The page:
The interest rate is the principal loan amount, it is the cost of borrowing money. On the other hand, APR includes other cost that are associated with the loan.

**Interest Rate Vs APR: an overview **

Consumer comparison to determine the affordability of any loan opportunity both the APR and the interest rate of such loan much be put into consideration. When taking a mortgage the interest rate and the APR are numbers that reflect the costs. Although both described the cost of payment but they’re not the same thing.

**Interest Rate**

It is the advertised rate or a nominal interest rate, it is use to calculate the interest expense on your loan. For instance, when getting a mortgage loan up to $200,000 with 6 percent interest rate, the annual interest expense would be $12,000, or a monthly payment of $1,000

**Annual Percentage Rate (APR)**

It is the Annual percentage Rate that must be put into consideration when comparing loans. It includes not only the interest expense on the loan but also all the fees and other costs, discount points, and rebates are inclusive. These are express in percentage.

It is gives you a deeper comprehensive look on the amount to be paid when you go borrowing money for a loan.

APR is usually greater than or the are equal percentage with the nominal interest rate, otherwise in the case of a specialized offer where the lender is offering a rebate on a portion of your interest expense. For example, consider the Point that making your home purchase also requires a closing costs, mortgage insurance and loan original fees in the amount of $5,000. However, to determine your mortgage loan’s APR, these fees are included in the original loan amount to create a new loan amount to create a new loan if $205,000. However, to calculate APR, simply divide the annual payment of $12,300 by the original loan amount of $200,000 to get 6.15 percent.

Furthermore, it must be noted that, APR usage comes with conditions, and lenders services costs are inclusive in the APR and are spread across the loan life. Sometimes even up to a long period of years, refinancing or selling a home can raise the cost of a mortgage than the original price by the APR. APR limitations is also lack of being efficient in getting the real cost of an adjustable-rate mortgage since the future direction of interest rate is unpredictable.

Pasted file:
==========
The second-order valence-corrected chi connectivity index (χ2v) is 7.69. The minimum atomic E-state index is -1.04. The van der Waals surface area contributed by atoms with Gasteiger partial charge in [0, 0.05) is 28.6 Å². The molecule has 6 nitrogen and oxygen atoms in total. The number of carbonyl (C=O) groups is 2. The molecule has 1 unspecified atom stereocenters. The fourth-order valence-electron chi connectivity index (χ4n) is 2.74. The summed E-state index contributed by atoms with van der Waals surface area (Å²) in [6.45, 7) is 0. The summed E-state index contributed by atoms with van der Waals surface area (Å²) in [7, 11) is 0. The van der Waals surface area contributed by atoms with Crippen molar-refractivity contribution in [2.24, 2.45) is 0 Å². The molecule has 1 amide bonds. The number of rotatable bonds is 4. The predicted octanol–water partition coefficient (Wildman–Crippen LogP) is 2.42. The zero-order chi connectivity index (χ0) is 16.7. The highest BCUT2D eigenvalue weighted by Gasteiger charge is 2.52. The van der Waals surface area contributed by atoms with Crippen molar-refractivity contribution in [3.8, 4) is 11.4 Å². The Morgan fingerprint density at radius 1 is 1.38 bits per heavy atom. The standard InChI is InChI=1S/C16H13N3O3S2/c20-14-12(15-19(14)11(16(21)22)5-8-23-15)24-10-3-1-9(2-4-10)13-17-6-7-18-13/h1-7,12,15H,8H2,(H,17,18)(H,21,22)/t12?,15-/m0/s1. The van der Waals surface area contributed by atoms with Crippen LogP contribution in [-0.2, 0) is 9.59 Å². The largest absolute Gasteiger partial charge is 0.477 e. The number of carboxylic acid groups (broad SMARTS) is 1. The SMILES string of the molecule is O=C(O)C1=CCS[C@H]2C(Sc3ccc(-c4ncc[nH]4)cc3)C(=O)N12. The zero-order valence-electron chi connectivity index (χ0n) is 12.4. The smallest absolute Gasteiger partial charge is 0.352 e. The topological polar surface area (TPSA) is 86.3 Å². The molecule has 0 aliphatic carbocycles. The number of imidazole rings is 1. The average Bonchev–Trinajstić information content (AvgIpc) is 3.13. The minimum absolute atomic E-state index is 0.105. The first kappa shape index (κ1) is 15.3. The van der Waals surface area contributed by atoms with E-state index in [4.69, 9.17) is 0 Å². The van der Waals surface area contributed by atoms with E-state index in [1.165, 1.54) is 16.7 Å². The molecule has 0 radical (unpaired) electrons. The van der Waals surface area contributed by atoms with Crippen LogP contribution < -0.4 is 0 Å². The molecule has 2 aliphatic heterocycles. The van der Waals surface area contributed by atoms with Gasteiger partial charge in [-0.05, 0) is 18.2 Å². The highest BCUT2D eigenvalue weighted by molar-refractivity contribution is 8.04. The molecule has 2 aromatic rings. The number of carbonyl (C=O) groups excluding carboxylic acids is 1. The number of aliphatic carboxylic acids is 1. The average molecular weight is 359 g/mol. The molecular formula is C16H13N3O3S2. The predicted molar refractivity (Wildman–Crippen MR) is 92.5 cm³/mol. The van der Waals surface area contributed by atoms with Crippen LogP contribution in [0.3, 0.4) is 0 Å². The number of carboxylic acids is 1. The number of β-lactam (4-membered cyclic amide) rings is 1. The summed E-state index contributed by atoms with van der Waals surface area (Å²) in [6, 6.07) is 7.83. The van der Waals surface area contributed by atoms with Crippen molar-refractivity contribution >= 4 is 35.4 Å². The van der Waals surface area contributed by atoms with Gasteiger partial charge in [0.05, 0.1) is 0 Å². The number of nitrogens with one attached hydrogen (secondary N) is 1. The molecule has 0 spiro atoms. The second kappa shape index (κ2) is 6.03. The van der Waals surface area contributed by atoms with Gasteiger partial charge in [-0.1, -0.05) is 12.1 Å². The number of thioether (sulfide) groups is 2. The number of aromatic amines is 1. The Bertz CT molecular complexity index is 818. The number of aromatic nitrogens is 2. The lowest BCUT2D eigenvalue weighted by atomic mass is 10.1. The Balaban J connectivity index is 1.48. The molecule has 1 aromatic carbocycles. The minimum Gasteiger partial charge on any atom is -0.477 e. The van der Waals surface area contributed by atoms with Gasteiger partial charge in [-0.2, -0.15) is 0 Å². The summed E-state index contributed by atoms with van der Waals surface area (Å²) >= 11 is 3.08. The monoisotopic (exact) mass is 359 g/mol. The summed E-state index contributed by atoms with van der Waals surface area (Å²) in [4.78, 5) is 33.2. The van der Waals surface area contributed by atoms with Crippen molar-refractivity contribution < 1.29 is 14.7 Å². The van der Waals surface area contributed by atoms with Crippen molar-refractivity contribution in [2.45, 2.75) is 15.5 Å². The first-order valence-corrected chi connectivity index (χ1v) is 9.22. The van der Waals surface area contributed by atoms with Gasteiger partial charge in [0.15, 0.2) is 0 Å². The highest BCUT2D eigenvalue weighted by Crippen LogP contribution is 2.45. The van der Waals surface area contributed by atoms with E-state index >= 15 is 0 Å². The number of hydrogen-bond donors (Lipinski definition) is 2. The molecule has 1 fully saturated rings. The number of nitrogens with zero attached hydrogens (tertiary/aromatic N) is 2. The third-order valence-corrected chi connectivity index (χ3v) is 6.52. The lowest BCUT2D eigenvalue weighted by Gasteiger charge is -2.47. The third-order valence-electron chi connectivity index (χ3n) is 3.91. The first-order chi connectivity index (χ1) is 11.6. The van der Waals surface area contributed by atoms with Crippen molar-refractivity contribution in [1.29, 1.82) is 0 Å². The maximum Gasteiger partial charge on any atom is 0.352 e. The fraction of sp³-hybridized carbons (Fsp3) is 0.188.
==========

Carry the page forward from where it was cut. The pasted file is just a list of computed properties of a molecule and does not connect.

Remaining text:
**How To Calculate Interest To APR**

Often times, lenders always made available the APR on your application of a loan. Most cases, only interest rate are given. Perhaps you only have interest rate but know that you’re paying more in fees, then get to know your APR value or percent. However, if you want to do that personally, use a spreadsheet formulas and online loan calculators to plug in the numbers that you know. To calculate your APR here is what you must know:

- The total amount you intend to borrow
- The interest rate of such loan
- The repayment terms
- The cost of any fees.

Here is how to put all your information together to turn your interest rate into your APR. Let’s assume you are borrowing $10,000 and you’ve been quoted an interest rate of 12%. You are paying closing fee of $500. The APR of your 2 year loan would be roughly 16.92%

**Steps To Calculate APR**

**Step 1**

Key in the following formula into any spreadsheet cell to calculate the monthly payment for your loan:

=PMT(Interest rate/months, total numbers of months you pay on the loan, loan value us fees)

=PMT(0.12/12,24,10500)

Therefore your monthly payment would be $494.27

**Step 2**

After, you have gotten the monthly payment, let’s determine the APR

=RATE(Total number of months you pay on the loan, your monthly payment shown as negative, and the current value if your loan)

You can express it thus:

RATE(24,-494.27,10000)

You will have a monthly rate of 0.0141.

**Step 3 **

Here to get you’ll have to multiply your monthly rate (0.0141) by 12 to get the annual rate

0.0141* 12 =0.1692

Your annual rate is = 0.1692

**Step 4**

Finally, to express your annual rate in percentage form, multiply by 100 to convert from a decimal point into a percentage

0.1692 * 100 = 16.92%

Therefore your **APR** is 16.92%

Now that you have work out, your APR, you’ve seen that your original interest rate of 12% does not really reflect the actual rate you get when you consider the fees you’ll pay. Instead of 12% interest rate, you are going to pay.